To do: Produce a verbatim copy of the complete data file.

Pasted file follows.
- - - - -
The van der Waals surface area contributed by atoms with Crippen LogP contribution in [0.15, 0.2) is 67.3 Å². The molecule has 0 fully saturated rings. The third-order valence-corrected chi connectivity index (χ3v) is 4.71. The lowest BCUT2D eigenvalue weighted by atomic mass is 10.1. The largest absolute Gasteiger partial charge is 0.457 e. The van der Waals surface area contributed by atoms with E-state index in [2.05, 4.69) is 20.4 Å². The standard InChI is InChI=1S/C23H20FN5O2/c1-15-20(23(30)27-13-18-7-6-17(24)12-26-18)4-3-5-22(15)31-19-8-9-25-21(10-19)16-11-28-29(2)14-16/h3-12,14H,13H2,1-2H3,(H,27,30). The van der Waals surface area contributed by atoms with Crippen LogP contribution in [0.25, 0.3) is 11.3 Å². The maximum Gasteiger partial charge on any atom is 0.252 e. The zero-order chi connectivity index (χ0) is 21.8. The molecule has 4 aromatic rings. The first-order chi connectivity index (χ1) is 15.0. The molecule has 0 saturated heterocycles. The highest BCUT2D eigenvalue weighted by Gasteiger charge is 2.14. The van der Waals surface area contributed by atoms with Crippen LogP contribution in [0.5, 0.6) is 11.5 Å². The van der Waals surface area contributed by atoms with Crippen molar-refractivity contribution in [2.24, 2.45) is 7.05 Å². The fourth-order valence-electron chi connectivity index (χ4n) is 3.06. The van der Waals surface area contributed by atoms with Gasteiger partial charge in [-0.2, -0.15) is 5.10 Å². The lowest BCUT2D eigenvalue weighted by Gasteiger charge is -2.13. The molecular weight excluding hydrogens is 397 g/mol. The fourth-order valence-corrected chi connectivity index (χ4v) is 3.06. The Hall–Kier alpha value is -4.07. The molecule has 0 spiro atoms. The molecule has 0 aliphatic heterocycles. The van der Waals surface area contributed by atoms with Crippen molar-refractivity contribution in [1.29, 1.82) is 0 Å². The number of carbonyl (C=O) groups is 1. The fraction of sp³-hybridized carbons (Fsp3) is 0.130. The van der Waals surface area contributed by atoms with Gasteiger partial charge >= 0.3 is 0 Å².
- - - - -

The van der Waals surface area contributed by atoms with Crippen LogP contribution in [0.15, 0.2) is 67.3 Å². The molecule has 0 fully saturated rings. The third-order valence-corrected chi connectivity index (χ3v) is 4.71. The lowest BCUT2D eigenvalue weighted by atomic mass is 10.1. The largest absolute Gasteiger partial charge is 0.457 e. The van der Waals surface area contributed by atoms with E-state index in [2.05, 4.69) is 20.4 Å². The standard InChI is InChI=1S/C23H20FN5O2/c1-15-20(23(30)27-13-18-7-6-17(24)12-26-18)4-3-5-22(15)31-19-8-9-25-21(10-19)16-11-28-29(2)14-16/h3-12,14H,13H2,1-2H3,(H,27,30). The van der Waals surface area contributed by atoms with Crippen LogP contribution in [0.25, 0.3) is 11.3 Å². The maximum Gasteiger partial charge on any atom is 0.252 e. The zero-order chi connectivity index (χ0) is 21.8. The molecule has 4 aromatic rings. The first-order chi connectivity index (χ1) is 15.0. The molecule has 0 saturated heterocycles. The highest BCUT2D eigenvalue weighted by Gasteiger charge is 2.14. The van der Waals surface area contributed by atoms with Crippen LogP contribution in [0.5, 0.6) is 11.5 Å². The van der Waals surface area contributed by atoms with Crippen molar-refractivity contribution in [2.24, 2.45) is 7.05 Å². The fourth-order valence-electron chi connectivity index (χ4n) is 3.06. The van der Waals surface area contributed by atoms with Gasteiger partial charge in [-0.2, -0.15) is 5.10 Å². The lowest BCUT2D eigenvalue weighted by Gasteiger charge is -2.13. The molecular weight excluding hydrogens is 397 g/mol. The fourth-order valence-corrected chi connectivity index (χ4v) is 3.06. The Hall–Kier alpha value is -4.07. The molecule has 0 spiro atoms. The molecule has 0 aliphatic heterocycles. The van der Waals surface area contributed by atoms with Crippen molar-refractivity contribution in [1.29, 1.82) is 0 Å². The number of carbonyl (C=O) groups is 1. The fraction of sp³-hybridized carbons (Fsp3) is 0.130. The van der Waals surface area contributed by atoms with Gasteiger partial charge >= 0.3 is 0 Å².